A few years ago, I undertook a thought-provoking thesis in the DCU Business school under the guidance of world-renowned professor Finian Buckley. My study explored the phenomenon of Trust and specifically Felt-Trust. In short, trust is the basis for all social exchanges. It really does matter.

Something happens at a neurochemistry level. A chemical release happens when trust is formed and exchanged with people. Oxytocin is released in the brain. For a comparison, think of when you exercise – endorphins are released in your brain which make you feel brilliant.

For GAA players, developing this trust is grown in two main ways – shared experiences and opportunities for people to show self-expression. Although training and games will provide both, outside of that there are more opportunities.

Players might do a social activity together, lightening the atmosphere and spending time in each other’s company. Players might discretely show thoughtfulness towards a specific life event such as a job promotion – leaving a congratulations card in a team-mate’s gear bag. Or a simple and effective way is to just to listen to someone, allowing others to playback their thoughts without judgment. Listening to understand, not listening to reply.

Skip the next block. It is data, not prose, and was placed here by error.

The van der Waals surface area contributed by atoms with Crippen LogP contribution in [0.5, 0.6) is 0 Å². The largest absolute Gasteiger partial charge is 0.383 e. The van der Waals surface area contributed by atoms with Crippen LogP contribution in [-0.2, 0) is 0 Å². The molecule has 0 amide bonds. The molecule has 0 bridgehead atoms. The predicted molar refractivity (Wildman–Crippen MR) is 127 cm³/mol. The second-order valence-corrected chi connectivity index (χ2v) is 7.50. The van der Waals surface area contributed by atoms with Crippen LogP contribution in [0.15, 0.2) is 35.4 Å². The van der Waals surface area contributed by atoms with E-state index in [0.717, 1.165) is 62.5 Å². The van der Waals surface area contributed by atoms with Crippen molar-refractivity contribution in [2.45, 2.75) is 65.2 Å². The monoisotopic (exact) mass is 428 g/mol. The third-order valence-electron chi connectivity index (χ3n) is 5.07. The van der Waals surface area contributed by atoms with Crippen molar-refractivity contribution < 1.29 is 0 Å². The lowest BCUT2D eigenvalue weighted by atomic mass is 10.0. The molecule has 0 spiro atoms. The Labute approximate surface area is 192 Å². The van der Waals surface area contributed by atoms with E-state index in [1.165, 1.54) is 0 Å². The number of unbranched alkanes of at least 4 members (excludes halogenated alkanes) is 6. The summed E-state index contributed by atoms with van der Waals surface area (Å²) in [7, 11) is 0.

2) Conversations

This is the point in the season where a fork in the road starts to appear. The quality of conversation between players should be consistently high. The game is simple, so keep language simple.

For example, last weekend Monaghan had a 54 per cent scoring conversation rate. Linked to this could be the significant pressure they were put under – demonstrated through the 15 turnovers Derry got inside their own 45-metre line close to their own goal.

In this case conversations could be around why this happened. Was it a technical error? Mentally was it the wrong decision? Tactically, did they not expect what they encountered? Or they did expect the pressure, but players deviated from the plan?

It is important that players form their thoughts in a non-emotive way. That helps crystallise the point. Sharing these with others feeds clarity – is it a trend, a one-off event or something relevant to a unique play?